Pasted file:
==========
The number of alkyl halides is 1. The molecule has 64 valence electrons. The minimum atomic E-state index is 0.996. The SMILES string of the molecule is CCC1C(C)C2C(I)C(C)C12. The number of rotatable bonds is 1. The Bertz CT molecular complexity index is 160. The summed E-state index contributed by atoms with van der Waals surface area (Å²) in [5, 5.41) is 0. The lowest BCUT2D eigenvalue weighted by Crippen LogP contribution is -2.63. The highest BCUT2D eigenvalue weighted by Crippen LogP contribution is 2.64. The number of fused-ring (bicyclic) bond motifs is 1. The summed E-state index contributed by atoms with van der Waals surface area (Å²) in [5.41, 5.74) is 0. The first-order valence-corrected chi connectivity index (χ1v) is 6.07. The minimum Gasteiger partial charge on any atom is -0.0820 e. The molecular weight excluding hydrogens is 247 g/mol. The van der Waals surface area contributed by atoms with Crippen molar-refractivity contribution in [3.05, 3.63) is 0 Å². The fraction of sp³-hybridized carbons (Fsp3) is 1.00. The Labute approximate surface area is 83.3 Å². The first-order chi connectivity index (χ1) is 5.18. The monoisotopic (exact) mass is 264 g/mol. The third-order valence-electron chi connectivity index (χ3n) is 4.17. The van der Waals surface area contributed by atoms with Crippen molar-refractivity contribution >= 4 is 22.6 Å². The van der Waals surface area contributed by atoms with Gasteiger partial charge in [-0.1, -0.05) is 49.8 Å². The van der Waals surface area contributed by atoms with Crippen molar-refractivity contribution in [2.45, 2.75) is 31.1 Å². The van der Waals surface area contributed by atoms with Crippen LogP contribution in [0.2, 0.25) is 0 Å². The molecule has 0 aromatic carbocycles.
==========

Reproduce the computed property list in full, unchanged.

The number of alkyl halides is 1. The molecule has 64 valence electrons. The minimum atomic E-state index is 0.996. The SMILES string of the molecule is CCC1C(C)C2C(I)C(C)C12. The number of rotatable bonds is 1. The Bertz CT molecular complexity index is 160. The summed E-state index contributed by atoms with van der Waals surface area (Å²) in [5, 5.41) is 0. The lowest BCUT2D eigenvalue weighted by Crippen LogP contribution is -2.63. The highest BCUT2D eigenvalue weighted by Crippen LogP contribution is 2.64. The number of fused-ring (bicyclic) bond motifs is 1. The summed E-state index contributed by atoms with van der Waals surface area (Å²) in [5.41, 5.74) is 0. The first-order valence-corrected chi connectivity index (χ1v) is 6.07. The minimum Gasteiger partial charge on any atom is -0.0820 e. The molecular weight excluding hydrogens is 247 g/mol. The van der Waals surface area contributed by atoms with Crippen molar-refractivity contribution in [3.05, 3.63) is 0 Å². The fraction of sp³-hybridized carbons (Fsp3) is 1.00. The Labute approximate surface area is 83.3 Å². The first-order chi connectivity index (χ1) is 5.18. The monoisotopic (exact) mass is 264 g/mol. The third-order valence-electron chi connectivity index (χ3n) is 4.17. The van der Waals surface area contributed by atoms with Crippen molar-refractivity contribution >= 4 is 22.6 Å². The van der Waals surface area contributed by atoms with Gasteiger partial charge in [-0.1, -0.05) is 49.8 Å². The van der Waals surface area contributed by atoms with Crippen molar-refractivity contribution in [2.45, 2.75) is 31.1 Å². The van der Waals surface area contributed by atoms with Crippen LogP contribution in [0.2, 0.25) is 0 Å². The molecule has 0 aromatic carbocycles.